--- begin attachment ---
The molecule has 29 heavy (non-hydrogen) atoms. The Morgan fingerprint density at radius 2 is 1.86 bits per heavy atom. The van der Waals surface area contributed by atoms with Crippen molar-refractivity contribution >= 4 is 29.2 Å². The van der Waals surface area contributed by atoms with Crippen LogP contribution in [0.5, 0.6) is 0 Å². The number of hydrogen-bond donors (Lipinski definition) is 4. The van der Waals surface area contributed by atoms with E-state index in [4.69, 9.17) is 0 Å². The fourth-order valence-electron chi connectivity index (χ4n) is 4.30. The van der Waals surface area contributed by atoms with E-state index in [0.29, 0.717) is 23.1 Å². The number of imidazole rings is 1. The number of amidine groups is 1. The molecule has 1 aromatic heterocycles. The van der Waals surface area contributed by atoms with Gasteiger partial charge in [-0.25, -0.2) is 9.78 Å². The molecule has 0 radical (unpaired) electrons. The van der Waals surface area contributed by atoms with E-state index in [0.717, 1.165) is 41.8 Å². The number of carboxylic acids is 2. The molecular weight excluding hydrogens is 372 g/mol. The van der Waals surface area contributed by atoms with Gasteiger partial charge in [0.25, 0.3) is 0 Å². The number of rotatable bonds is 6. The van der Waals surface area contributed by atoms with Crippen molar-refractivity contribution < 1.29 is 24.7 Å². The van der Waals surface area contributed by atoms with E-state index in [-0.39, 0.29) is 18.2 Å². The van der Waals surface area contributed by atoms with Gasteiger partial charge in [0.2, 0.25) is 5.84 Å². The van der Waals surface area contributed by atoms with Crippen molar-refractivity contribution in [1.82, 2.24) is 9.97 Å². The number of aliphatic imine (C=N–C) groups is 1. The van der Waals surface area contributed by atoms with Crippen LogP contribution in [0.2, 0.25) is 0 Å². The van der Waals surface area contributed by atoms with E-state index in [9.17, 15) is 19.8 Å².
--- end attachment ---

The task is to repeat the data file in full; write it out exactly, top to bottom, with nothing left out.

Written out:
The molecule has 29 heavy (non-hydrogen) atoms. The Morgan fingerprint density at radius 2 is 1.86 bits per heavy atom. The van der Waals surface area contributed by atoms with Crippen molar-refractivity contribution >= 4 is 29.2 Å². The van der Waals surface area contributed by atoms with Crippen LogP contribution in [0.5, 0.6) is 0 Å². The number of hydrogen-bond donors (Lipinski definition) is 4. The van der Waals surface area contributed by atoms with E-state index in [4.69, 9.17) is 0 Å². The fourth-order valence-electron chi connectivity index (χ4n) is 4.30. The van der Waals surface area contributed by atoms with E-state index in [0.29, 0.717) is 23.1 Å². The number of imidazole rings is 1. The number of amidine groups is 1. The molecule has 1 aromatic heterocycles. The van der Waals surface area contributed by atoms with Gasteiger partial charge in [-0.25, -0.2) is 9.78 Å². The molecule has 0 radical (unpaired) electrons. The van der Waals surface area contributed by atoms with E-state index in [0.717, 1.165) is 41.8 Å². The number of carboxylic acids is 2. The molecular weight excluding hydrogens is 372 g/mol. The van der Waals surface area contributed by atoms with Gasteiger partial charge in [0.25, 0.3) is 0 Å². The number of rotatable bonds is 6. The van der Waals surface area contributed by atoms with Crippen molar-refractivity contribution < 1.29 is 24.7 Å². The van der Waals surface area contributed by atoms with E-state index in [-0.39, 0.29) is 18.2 Å². The van der Waals surface area contributed by atoms with Gasteiger partial charge in [0.2, 0.25) is 5.84 Å². The van der Waals surface area contributed by atoms with Crippen molar-refractivity contribution in [1.82, 2.24) is 9.97 Å². The number of aliphatic imine (C=N–C) groups is 1. The van der Waals surface area contributed by atoms with Crippen LogP contribution in [0.2, 0.25) is 0 Å². The van der Waals surface area contributed by atoms with E-state index in [9.17, 15) is 19.8 Å².